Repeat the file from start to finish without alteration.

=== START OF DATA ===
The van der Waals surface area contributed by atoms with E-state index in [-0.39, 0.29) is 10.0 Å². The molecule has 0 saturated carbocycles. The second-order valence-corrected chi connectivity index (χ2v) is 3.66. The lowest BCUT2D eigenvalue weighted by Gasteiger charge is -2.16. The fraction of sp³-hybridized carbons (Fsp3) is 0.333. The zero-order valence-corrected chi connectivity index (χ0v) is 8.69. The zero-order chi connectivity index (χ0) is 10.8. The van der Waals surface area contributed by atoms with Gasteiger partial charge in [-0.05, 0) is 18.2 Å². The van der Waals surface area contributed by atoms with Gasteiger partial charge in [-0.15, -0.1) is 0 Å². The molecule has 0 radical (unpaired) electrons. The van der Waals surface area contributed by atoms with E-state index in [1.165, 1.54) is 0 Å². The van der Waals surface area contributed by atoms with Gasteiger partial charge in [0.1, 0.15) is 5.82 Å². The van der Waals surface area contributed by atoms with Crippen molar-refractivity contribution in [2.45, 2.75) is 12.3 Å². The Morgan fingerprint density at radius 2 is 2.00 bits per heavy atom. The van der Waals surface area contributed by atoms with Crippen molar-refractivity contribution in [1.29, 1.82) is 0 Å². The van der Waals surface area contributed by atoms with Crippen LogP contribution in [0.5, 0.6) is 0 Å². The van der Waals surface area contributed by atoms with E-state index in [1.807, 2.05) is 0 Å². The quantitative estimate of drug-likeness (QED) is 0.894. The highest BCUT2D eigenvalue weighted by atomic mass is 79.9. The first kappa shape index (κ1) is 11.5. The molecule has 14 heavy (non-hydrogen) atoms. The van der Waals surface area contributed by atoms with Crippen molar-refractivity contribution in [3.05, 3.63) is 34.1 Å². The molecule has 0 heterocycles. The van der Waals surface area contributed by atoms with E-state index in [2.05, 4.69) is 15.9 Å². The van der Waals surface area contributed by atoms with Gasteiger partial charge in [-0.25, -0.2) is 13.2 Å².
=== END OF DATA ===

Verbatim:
The van der Waals surface area contributed by atoms with E-state index in [-0.39, 0.29) is 10.0 Å². The molecule has 0 saturated carbocycles. The second-order valence-corrected chi connectivity index (χ2v) is 3.66. The lowest BCUT2D eigenvalue weighted by Gasteiger charge is -2.16. The fraction of sp³-hybridized carbons (Fsp3) is 0.333. The zero-order valence-corrected chi connectivity index (χ0v) is 8.69. The zero-order chi connectivity index (χ0) is 10.8. The van der Waals surface area contributed by atoms with Gasteiger partial charge in [-0.05, 0) is 18.2 Å². The van der Waals surface area contributed by atoms with Gasteiger partial charge in [-0.15, -0.1) is 0 Å². The molecule has 0 radical (unpaired) electrons. The van der Waals surface area contributed by atoms with E-state index in [1.165, 1.54) is 0 Å². The van der Waals surface area contributed by atoms with Gasteiger partial charge in [0.1, 0.15) is 5.82 Å². The van der Waals surface area contributed by atoms with Crippen molar-refractivity contribution in [2.45, 2.75) is 12.3 Å². The Morgan fingerprint density at radius 2 is 2.00 bits per heavy atom. The van der Waals surface area contributed by atoms with Crippen molar-refractivity contribution in [1.29, 1.82) is 0 Å². The van der Waals surface area contributed by atoms with Crippen LogP contribution in [0.5, 0.6) is 0 Å². The van der Waals surface area contributed by atoms with E-state index in [1.807, 2.05) is 0 Å². The quantitative estimate of drug-likeness (QED) is 0.894. The highest BCUT2D eigenvalue weighted by atomic mass is 79.9. The first kappa shape index (κ1) is 11.5. The molecule has 14 heavy (non-hydrogen) atoms. The van der Waals surface area contributed by atoms with Crippen molar-refractivity contribution in [3.05, 3.63) is 34.1 Å². The molecule has 0 heterocycles. The van der Waals surface area contributed by atoms with E-state index in [2.05, 4.69) is 15.9 Å². The van der Waals surface area contributed by atoms with Gasteiger partial charge in [-0.25, -0.2) is 13.2 Å².